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text 2018-09-15 21:10
Reading progress update: I've read 233 out of 233 pages.
Seven Dead (British Library Crime Classics) - Martin Edwards,Eleanor Farjeon

wow. I’m in love with this book. I had finished my shark novel, which was very entertaining, and then proceeded to this neglected - previously neglected, thank goodness! - book by previously neglected J. Jefferson Farjeon. I just kept reading, from late morning into early afternoon, and then suddenly I was done. Seven Dead, and a few hours later I know why.

 

the book is fun in the early stages, but it was hard to tell if Farjeon could deliver something spectacular until getting deep into it. as the pieces fell into place, and the whole dreadful series of events extending from a first-time house-breaker finding seven dead bodies in the drawing room of a gloomy mansion - events extending, of course, both forwards and backwards from corpse discovery - unfolded with each exciting page, I realized I had just experienced maybe my absolute favorite British Library Crime Classic so far. can’t guarantee this will feel like a bloomin’ masterpiece to everyone who gives it a whirl, but I have no choice but to say “don’t ignore this one, don’t forget about this one”. let me finish by saying that, by the end, the book had a heavy emotional impact on my heart, as I thought about what had really happened to those seven doomed people, and why. almost shed a tear - not lying - and certainly had a lump in my throat.

 

a morning and an afternoon later, and I have a new/old whodunit to cherish, amongst my favourites.

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text 2018-08-16 14:57
Reading progress update: I've read 228 out of 252 pages.
Foreign Bodies - Various Authors,Martin Edwards

very, very impressed with 'The Mystery of the Green Room' by Pierre Very - probably among the cleverest, and one of the most entertaining, stories of the lot - but I will flag it as giving away much of the contents and trickery of The Mystery of the Yellow Room by Gaston Leroux; it functions as a sort of tribute to that more famous Locked Room puzzle. in a way, I'm glad I hadn't read the Leroux masterpiece already, because anyone who has probably has a better chance of sussing out the finale of 'The Mystery of the Green Room'. and, I must say, I'm now kind of interested in seeking out Yellow Room, because it is obviously going to be a delight...if a good read slightly Spoiled...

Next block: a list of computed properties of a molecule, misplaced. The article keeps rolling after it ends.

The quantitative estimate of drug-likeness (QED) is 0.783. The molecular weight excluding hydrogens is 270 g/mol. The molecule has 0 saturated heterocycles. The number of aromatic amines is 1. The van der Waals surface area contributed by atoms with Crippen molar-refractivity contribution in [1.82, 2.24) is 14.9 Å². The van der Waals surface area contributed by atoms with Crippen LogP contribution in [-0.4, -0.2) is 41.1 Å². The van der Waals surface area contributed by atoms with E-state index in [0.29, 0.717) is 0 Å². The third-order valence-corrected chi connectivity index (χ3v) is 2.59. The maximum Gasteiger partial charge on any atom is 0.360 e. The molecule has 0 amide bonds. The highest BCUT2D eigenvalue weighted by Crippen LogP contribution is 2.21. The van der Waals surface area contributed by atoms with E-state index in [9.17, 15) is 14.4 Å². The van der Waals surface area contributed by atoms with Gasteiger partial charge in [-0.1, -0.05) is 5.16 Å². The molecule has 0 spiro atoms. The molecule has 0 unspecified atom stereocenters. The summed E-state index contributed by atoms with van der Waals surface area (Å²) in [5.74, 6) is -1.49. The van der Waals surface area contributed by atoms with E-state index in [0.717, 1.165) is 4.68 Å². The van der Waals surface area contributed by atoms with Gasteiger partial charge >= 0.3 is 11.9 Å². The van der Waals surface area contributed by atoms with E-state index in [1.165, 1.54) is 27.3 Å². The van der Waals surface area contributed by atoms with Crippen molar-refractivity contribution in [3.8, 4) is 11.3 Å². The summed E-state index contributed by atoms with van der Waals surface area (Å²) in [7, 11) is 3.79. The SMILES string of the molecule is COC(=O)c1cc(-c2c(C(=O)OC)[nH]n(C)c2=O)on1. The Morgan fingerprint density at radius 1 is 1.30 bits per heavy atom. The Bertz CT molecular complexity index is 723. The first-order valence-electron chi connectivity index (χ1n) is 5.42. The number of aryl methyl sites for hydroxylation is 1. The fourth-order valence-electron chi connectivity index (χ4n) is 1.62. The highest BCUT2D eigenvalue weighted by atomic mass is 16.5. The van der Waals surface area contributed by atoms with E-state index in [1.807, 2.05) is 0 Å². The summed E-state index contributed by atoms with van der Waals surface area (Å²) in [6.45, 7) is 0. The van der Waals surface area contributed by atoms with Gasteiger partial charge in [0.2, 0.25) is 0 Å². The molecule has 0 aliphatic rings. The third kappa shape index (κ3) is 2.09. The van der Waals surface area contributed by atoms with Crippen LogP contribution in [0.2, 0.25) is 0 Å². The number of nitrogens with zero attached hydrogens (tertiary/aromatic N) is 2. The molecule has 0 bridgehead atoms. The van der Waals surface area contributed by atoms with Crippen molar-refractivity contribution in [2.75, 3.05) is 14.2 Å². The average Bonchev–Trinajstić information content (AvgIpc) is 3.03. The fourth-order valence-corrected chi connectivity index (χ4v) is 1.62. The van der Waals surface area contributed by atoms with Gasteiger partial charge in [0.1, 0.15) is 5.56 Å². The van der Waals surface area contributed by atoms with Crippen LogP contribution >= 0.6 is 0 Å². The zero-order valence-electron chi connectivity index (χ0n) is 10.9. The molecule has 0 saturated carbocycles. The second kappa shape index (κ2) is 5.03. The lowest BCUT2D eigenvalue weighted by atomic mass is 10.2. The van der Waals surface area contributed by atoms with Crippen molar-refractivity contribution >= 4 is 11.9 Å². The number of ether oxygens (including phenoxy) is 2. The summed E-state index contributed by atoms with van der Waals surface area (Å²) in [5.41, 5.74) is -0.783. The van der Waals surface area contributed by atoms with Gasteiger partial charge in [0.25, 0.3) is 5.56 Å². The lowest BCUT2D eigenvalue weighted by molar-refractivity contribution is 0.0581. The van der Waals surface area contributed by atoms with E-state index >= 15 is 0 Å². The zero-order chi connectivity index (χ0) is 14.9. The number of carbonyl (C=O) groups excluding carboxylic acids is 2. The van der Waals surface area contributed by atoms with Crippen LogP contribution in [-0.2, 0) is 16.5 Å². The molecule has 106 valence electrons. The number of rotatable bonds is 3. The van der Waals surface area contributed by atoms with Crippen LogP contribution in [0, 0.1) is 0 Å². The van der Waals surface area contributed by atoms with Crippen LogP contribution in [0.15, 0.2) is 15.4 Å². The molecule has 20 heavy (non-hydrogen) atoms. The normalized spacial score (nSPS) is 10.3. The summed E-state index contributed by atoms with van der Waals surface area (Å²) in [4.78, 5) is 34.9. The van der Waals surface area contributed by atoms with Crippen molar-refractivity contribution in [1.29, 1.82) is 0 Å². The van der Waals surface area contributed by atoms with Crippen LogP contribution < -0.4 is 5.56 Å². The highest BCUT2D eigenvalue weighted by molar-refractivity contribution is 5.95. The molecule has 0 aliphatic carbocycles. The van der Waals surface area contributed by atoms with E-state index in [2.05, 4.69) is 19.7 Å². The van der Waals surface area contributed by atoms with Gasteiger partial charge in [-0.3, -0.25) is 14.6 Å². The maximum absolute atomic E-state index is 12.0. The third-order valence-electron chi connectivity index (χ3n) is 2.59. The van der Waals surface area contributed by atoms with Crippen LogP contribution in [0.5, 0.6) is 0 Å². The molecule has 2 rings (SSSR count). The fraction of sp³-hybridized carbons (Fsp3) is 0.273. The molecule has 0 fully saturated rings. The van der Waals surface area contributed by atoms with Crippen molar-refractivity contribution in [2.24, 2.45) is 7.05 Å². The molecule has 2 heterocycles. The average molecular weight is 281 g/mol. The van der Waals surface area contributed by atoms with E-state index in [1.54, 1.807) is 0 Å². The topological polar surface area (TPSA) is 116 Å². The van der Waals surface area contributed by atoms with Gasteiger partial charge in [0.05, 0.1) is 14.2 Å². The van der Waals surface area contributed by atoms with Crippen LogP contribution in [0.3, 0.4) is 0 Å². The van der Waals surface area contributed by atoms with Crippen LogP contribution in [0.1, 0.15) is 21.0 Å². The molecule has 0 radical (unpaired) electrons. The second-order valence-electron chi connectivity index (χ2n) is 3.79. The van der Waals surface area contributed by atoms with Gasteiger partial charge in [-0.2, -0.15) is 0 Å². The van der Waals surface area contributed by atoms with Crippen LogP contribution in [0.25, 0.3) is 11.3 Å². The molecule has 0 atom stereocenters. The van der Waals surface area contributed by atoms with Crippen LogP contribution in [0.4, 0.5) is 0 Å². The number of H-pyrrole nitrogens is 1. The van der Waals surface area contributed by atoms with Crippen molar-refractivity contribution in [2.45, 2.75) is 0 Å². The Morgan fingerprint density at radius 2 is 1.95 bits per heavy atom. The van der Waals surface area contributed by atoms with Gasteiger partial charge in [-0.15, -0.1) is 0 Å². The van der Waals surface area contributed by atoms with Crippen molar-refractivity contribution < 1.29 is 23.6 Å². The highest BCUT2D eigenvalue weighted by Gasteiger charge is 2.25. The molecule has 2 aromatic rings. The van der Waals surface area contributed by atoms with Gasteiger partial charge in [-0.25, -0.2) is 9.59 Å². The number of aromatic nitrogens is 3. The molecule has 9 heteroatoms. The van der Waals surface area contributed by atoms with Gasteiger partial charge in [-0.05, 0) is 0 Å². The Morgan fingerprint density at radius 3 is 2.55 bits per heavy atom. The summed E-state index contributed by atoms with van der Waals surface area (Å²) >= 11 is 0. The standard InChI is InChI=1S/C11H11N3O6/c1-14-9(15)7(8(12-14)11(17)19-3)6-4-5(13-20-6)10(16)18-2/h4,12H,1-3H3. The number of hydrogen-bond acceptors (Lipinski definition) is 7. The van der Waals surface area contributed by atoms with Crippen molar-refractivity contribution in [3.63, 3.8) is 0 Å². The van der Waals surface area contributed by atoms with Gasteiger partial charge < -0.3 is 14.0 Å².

only two tales left for me in this collection - because after 'Green Room', I knocked off 'Kippers' by John Flanders; it was a smart move to follow the Pierre Very story, with its emphasis on a puzzle, with 'Kippers' which was enjoyable in a completely different, and fairly nasty, way.

 

next is a story called 'The Lipstick and the Teacup', by a Dutch writer who apparently was a pioneer of Dutch Crime-writing: Havank. I made a point of reading two modern Dutch Crime writers recently - Saskia Noort and Esther Verhoef - both of which I enjoyed, though I'm still seeking a Dutch Crime writer who gets a full 4 or 5 stars for her/his effort (I have faith, based on experience so far).

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text 2018-08-15 14:32
Reading progress update: I've read 208 out of 252 pages.
Foreign Bodies - Various Authors,Martin Edwards

ooo-shiver-shiver...'The Cold Night's Clearing', by Keikichi  Osaka was a dark, disturbing - even heartbreaking - little tale.

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text 2018-08-12 17:32
Reading progress update: I've read 179 out of 252 pages.
Foreign Bodies - Various Authors,Martin Edwards

that was shivery, spine-tingly goodness!: two spider-themed short ditties in a row. and the second one - ‘The Venom of the Tarantula’ - is, I would hazard, my favorite tale in the collection up to this point.